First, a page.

Friday, 16 December 2011

Transition, human rights and violence: rethinking a liberal political relationship in the African neo-colony

by Michael Neocosmos, Interface, 2011

Rather than seeing the prevalence of systemic political violence in Africa as resulting from a purportedly difficult “transition to democracy”, this article insists that accounts of such violence must be sought within the modes of rule of the democratic state itself. In particular, the manifestation of a contradiction between democracy and nationalism in a neo-colonial context, takes many different forms which cannot be resolved consensually given
existing modes of rule and the enrichment of the oligarchy at the expense of the nation. Xenophobic violence in South Africa is used to illustrate the argument. It is shown that a distinction between domains of politics (including modes of rule) must be drawn. In particular, this means distinguishing between a domain of “civil society” and one of “uncivil society”. It is within the latter that most people relate and respond to state power. Within that domain, the state does not rule people as citizens with legally enforceable rights, but simply as a population with various entitlements. In this domain, violent political practices by the state tend to be the norm rather than the exception, so that violence acquires a certain amount of legitimacy for resolving contradictions among people. The overcoming of systemic violence (itself a political choice) can only begin to be conceived via a different thought of politics as subjective practice.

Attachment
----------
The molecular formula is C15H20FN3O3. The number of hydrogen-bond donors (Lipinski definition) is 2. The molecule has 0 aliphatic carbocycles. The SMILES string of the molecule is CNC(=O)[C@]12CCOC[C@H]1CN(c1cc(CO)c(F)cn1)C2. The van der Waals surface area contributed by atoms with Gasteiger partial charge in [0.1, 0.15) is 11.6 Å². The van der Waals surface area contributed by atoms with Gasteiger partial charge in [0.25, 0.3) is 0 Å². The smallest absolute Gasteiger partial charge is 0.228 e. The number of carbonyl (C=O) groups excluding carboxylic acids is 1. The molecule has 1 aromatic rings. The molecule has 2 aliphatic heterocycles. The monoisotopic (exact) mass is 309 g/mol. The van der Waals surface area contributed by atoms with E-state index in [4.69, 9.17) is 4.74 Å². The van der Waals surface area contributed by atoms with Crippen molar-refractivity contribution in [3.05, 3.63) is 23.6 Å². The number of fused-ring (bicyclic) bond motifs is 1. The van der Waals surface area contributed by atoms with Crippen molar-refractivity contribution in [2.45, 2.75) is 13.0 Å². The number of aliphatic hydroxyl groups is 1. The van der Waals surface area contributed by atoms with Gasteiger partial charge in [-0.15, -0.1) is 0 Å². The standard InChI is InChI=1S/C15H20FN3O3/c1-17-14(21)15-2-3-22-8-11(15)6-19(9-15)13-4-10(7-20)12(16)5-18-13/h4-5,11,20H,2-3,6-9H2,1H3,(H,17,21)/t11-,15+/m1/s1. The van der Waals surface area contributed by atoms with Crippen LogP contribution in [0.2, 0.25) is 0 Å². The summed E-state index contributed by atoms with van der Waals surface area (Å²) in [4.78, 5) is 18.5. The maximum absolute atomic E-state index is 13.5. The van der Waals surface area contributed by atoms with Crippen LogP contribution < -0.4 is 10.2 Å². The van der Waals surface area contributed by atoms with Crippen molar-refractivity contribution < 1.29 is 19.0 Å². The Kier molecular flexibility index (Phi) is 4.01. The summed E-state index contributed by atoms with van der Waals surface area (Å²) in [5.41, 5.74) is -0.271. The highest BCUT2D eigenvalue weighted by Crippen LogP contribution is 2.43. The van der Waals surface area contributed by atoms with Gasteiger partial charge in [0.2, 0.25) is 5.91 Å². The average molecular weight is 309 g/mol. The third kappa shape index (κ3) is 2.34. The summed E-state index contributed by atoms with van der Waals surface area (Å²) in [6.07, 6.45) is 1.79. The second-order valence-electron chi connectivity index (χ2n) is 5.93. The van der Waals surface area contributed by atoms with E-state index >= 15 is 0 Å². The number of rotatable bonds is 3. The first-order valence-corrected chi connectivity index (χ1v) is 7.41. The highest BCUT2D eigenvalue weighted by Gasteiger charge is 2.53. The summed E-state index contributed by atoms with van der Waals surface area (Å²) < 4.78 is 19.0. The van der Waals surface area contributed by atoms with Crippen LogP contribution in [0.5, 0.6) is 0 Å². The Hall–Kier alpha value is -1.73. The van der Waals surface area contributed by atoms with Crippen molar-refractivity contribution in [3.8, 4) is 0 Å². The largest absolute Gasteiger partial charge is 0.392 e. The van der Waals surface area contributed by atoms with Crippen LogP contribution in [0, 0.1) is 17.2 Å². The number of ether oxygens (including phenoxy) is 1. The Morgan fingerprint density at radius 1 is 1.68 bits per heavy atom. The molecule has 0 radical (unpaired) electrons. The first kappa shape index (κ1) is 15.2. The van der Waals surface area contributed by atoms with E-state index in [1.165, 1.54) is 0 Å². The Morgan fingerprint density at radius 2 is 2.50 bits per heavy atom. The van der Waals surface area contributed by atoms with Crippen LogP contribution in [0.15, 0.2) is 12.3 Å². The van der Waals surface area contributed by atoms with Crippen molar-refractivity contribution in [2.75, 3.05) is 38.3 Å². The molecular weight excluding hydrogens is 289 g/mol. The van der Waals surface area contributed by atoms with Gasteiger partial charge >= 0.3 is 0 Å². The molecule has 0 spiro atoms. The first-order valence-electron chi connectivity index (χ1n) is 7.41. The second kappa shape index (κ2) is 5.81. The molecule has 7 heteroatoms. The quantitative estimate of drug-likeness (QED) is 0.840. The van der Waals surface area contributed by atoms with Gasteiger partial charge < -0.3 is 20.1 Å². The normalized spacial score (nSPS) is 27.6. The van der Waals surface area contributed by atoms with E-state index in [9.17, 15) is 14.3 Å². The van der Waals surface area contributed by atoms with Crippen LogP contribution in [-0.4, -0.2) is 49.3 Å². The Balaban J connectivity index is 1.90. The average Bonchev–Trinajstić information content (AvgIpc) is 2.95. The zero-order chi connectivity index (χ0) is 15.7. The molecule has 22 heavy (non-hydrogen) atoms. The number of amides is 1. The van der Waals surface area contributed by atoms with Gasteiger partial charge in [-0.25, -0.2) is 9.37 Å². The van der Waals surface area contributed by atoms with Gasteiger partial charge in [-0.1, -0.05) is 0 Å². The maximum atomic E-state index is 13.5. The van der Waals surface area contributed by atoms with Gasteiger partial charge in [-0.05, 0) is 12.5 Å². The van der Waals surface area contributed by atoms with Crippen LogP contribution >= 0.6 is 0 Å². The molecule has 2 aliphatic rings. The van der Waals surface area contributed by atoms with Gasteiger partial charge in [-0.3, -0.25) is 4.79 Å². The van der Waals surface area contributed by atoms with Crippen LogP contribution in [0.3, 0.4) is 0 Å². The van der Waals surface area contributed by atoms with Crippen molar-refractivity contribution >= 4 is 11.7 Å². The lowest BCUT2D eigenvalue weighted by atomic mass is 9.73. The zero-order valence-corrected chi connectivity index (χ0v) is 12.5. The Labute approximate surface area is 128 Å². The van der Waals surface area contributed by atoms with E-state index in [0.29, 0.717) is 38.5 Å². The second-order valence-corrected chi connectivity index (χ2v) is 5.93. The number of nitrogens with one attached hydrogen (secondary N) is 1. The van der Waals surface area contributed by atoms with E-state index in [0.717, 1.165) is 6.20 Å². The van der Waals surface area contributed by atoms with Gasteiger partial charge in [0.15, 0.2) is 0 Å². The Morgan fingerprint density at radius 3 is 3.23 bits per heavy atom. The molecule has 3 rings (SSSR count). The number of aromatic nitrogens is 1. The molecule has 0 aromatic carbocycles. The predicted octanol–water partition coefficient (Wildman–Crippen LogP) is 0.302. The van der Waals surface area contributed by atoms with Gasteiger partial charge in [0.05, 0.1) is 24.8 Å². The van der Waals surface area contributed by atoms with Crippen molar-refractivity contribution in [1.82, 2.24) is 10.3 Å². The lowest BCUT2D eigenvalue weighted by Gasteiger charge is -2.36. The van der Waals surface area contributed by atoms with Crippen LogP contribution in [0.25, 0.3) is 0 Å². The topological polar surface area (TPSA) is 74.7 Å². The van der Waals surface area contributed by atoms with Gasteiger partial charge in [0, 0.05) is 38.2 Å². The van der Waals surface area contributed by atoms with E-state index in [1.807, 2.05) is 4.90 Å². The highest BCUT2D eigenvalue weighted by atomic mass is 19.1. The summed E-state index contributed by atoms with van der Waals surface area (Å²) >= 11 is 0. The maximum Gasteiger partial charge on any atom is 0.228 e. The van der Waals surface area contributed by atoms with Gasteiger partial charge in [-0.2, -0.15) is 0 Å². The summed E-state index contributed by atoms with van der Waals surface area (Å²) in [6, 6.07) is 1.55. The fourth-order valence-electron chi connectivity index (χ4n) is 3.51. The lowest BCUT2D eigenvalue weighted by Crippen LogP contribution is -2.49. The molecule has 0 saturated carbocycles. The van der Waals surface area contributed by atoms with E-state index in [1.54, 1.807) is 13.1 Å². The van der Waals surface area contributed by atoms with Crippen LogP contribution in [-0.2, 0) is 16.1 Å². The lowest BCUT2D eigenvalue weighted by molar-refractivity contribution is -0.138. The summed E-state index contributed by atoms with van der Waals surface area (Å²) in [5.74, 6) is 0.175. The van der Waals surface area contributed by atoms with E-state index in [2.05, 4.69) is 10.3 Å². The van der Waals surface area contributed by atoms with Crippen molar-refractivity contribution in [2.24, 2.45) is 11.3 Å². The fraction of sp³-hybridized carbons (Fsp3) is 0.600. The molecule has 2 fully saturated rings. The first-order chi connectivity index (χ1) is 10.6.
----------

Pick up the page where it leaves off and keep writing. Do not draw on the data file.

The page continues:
Click here to download this article from Interface in pdf.